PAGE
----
I just had another look through the list of apps on my phone and there are so many more I can talk about. But I’ll just mention one, there is an app that tells you about every gadget in the market as soon as it comes out. This app may be free, but if you read it, it could seriously damage your wealth. Ask my wife…
I have read the thirty chapter coalition document.
Most of you know I have never voted Tory since the traitors took us in to the “Common Market” in 1973 and later, on Television, Ted Heath, on being asked whether he knew it would develop into a political union, said arogantly, and these were his exact words; “Of course I bloody did!” Naturally, since I consider all parties traitors who don’t want to get us out of the European Union, I haven’t voted Labour or Liberal Democrat either.
My opinion, after reading the above document is that it is eminently sensible. The Cameron/Clegg partnership, upon realising that even if they could see “eye to eye” they couldn’t make all their changes in one parliament. So they have examined all the areas where they can agree, and based the first five years on those specific areas.
And, if they carry out the areas where they agree, it will be good for the country.
On watching Question Time, although I was not surprised at many on the panel sniping at the coalition, after all – this is their job – I was surprised at the unwillingness of the audience not to wait and see, and give the coalition a chance to prove themselves.
I have two types of readers here:
* Some will disagree with me who haven’t read the document, and some who have read the document will agree with me.
* Some will agree with me who haven’t read the document, and some who have read the document will disagree with me.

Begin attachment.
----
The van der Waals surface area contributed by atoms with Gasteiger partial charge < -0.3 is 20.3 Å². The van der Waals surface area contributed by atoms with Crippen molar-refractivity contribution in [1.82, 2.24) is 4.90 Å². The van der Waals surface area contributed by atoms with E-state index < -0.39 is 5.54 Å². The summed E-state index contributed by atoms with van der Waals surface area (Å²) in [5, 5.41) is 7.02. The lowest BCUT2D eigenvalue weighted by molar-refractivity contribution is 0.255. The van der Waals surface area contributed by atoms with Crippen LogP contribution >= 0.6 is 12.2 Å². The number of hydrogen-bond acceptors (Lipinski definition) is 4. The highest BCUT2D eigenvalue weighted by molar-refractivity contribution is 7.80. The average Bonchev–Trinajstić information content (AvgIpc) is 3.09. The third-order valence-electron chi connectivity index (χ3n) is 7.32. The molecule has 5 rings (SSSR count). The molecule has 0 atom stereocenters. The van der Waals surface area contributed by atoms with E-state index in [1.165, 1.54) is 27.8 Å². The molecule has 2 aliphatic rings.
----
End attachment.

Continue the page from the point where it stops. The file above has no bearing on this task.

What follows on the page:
In both cases, it is the latter who are the clever ones, whether they disagree with me or not.
This whole hoohah about where Robin Hood came from is a load of codswallop.
Those of us in the know can tell you he was a fully fledged albino Zulu warrior!
– A series of defence contracts signed shortly before the election, including a £13 billion tanker aircraft programme whose cost has “astonished and baffled” ministers.
– £420m of school building contracts, many targeting Labour marginals, signed off by Ed Balls, the former schools secretary, weeks before the general election was called.
– The troubled £1.2 billion “e-borders” IT project for the immigration service, which, sources say, is running even later and more over-budget than Labour ministers had admitted.
– A crisis in the student loans company where extra cash may be needed to prevent a repeat of last year’s failure to process tens of thousands of claims on time.
– The multi-billion-pound cost of decommissioning old nuclear power plants, which ministers claim has not been properly accounted for in Whitehall budgets.
– A £600m computer contract for the new personal pensions account scheme rushed through by Labour this year, which will still cost at least £25m even if it is cancelled.
Jack Straw, who is presumably free to speak the truth because he is past all personal ambition, put it most explicitly last week. In order to recover, he said, Labour would have to get back the votes of “decent, hard-working families” who felt that “we had not been listening enough on issues such as immigration, benefits and fairness”.
Every word of this statement is significant. “Decent” implies not feckless or irresponsible. “Hard-working” means not choosing benefit dependency as a way of life. “Families” suggests people who are maintaining more or less stable relationships in which to raise children. In other words, Mr Straw is acknowledging that Labour had come to be associated with the interests of people who were irresponsible, not hard-working and had no commitment to family life in any sustainable form.
OH has links in his article to his source material
by Meshack Mabogoane
THIS month is the centenary of the South African state, whose founders would have marvelled at their creation — the foremost in Africa and a world-class entity, which is now being undermined.